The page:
I love research. I can spend days—even months—surrounded by books and articles and dusty magazines, avidly soaking up information. Most of this doesn’t get into my books, but I feel that by immersing myself in my story world and by knowing every aspect of it, I will be able to immerse my characters in it, too. That I will be able to create characters and a setting that feel very real, even if I don’t use all the details I glean.
Because I especially love the details. I’ve never been much a one for remembering specific dates (after ten years and three books with Henry VIII, I still can’t remember the exact dates of his birth and death—thank goodness there are some things we can depend on Wikipedia for). But I love to know what life was like—how food was handled and what fabrics were made into clothes. What time people woke up and how often they bathed. Where the silver was kept and what the roads were like.
But of course, I can’t put all of these things in a book. The purpose of historical fiction is to tell a story, so those details must be used to move the story forward and to set the scene. If they’re extraneous, it’s entirely possible they have to be cut.
But that doesn’t stop me from loving them. And being surprised by them.
I read dozens of books while researching MANOR OF SECRETS. Books about life in a country manor, about what it was like to be a servant, about the history and politics of post-Edwardian, pre-War England. And I struggled with the darlings I had to cut or not include at all.
Things like a popular cocktail of the day rather loathsomely called a Bosom Caresser—made from brandy, milk, raspberry (or pomegranate) syrup and a raw egg.
Or the belief that birds killed during shooting weekends should be allowed to “ripen” for several days before being cooked and consumed. I leave those details to your imagination, though Jean Rennie offers a rather horrifying account of trying to cook a gamey game bird in her book Every Other Sunday.
An hour could be required to get a lady ready for the evening. She could use white powder on her face and blue crayon to emphasize the veins at her neck, temple and cleavage (this indicated sensitivity). Straight hair was a sign of obstinacy, so curling tongs were essential and false hair was often added to provide volume.
There was a strict code of conduct for any lady paying calls on female friends and neighbors. Only after being introduced in a neutral zone (a ball or another person’s house) could a girl be invited to call. But on the first visit, she could only leave a card with the footman. The second visit, she could be announced and perhaps invited to take tea, staying only fifteen minutes. She could remove her coat, but not her hat. And so on.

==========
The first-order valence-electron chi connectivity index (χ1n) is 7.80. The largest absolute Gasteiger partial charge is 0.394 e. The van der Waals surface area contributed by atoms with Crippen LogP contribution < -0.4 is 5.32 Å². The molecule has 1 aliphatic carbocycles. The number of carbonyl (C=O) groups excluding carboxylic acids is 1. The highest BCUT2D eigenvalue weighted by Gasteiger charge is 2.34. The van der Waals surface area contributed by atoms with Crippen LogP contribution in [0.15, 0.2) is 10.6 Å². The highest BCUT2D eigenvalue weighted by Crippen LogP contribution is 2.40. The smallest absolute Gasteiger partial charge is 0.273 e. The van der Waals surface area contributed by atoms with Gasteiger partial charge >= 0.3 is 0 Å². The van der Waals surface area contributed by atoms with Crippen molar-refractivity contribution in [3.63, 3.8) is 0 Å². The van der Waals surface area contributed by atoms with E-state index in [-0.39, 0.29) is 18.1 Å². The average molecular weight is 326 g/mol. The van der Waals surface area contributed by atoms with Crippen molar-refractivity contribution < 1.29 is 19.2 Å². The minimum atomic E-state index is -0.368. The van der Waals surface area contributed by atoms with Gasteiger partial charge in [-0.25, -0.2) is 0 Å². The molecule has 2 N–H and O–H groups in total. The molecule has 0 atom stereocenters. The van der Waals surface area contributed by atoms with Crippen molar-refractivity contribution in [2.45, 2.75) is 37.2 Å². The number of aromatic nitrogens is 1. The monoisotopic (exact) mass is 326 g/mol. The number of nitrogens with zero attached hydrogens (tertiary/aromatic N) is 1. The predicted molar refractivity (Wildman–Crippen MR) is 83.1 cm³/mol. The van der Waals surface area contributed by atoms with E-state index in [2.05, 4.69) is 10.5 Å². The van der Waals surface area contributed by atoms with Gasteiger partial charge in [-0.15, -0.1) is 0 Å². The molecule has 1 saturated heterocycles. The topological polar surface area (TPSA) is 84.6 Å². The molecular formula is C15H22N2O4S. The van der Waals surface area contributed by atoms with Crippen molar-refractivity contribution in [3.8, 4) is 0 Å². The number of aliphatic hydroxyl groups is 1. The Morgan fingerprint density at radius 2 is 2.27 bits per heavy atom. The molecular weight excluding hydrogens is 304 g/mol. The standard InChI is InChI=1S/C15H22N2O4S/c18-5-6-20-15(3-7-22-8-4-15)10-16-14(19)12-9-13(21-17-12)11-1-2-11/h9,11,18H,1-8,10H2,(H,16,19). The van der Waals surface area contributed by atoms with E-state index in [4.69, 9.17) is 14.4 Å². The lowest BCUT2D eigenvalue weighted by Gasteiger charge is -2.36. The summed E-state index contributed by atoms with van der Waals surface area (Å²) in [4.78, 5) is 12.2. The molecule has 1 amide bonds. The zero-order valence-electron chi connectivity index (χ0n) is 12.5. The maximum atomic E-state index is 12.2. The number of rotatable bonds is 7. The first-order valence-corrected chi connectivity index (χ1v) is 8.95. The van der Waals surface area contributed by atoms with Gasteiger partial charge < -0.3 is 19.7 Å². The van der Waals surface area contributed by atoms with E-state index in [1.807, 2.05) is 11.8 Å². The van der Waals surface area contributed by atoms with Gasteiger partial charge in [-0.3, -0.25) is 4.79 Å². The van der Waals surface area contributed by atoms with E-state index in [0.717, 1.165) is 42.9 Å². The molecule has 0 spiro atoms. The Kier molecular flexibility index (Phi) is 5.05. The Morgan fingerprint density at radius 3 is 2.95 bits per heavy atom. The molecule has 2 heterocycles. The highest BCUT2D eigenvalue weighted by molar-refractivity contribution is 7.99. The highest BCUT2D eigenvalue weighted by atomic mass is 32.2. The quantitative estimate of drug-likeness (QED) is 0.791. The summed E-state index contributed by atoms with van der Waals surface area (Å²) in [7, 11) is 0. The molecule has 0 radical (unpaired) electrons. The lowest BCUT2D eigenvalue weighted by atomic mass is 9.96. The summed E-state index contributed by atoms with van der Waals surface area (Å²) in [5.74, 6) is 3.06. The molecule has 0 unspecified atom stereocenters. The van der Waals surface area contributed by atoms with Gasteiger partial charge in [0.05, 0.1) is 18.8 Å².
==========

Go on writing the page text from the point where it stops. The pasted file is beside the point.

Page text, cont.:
The kitchen of a large country manor would have separate larders for raw meat, cooked meat, and vegetables. There would be a still room for making drinks, jams and baked goods, and a separate scullery where vegetables were prepared, birds plucked, fish filleted and all the dishes were washed. There would be a butler’s pantry, a silver safe, an ice room, a dairy (for churning butter and ice cream) and a laundry.
Downstairs in a strictly-run household, meals were preceded by what some servants called a “Pug’s Parade”, where the upper servants lined up according to precedence (butler, under butler, housekeeper, cook, etc.) and processed to the servants’ hall for the meal. After the main course, the senior servants would go to the “Pug’s Parlour” for dessert—lesser servants might get fruit, but no cakes or tarts or other sweets except on special occasions. And meals (unlike those at Downton Abbey) were often conducted in silence. But of course, a silent meal is deadly boring in a book, so I broke that rule, as well.
In 1911 (the year MANOR OF SECRETS is set), the Ballets Russes came to London and after Nijinsky’s first performance, it only took a week for all the whites and creams and pastels to disappear from Harvey Nichols (a luxury department store) and be replaced by the purples and reds that became the height of fashion.
An estate like Chatsworth in Derbyshire employed as many as two hundred sixty people, including two rabbit-catchers forty-four woodmen, fifty-five gardeners, forty indoor staff members, five electricians, two full-time florists and a resident fireman.
However, forty percent of the population of Great Britain lived on the poverty line and most working class families got one meal a day. In 1911, Parliament debated a National Insurance scheme that would help those most in need by taxing income and employers to pay for some medical care and sick leave, as well as an unemployment benefit.
So is it any wonder that Janie, the kitchen maid in MANOR OF SECRETS would do anything to keep her job—a guaranteed roof over her head and three meals a day?
And with her entire day being taken up by calling cards and multiple changes of clothes, how could Charlotte do anything but imagine a life beyond The Manor’s walls because she had no way to experience it?
Historical research is full of surprises, which is part of what makes historical fiction so much fun to read. Read between the lines, and sometimes you can get a glimpse of those devilish details.
What are some of your favorites?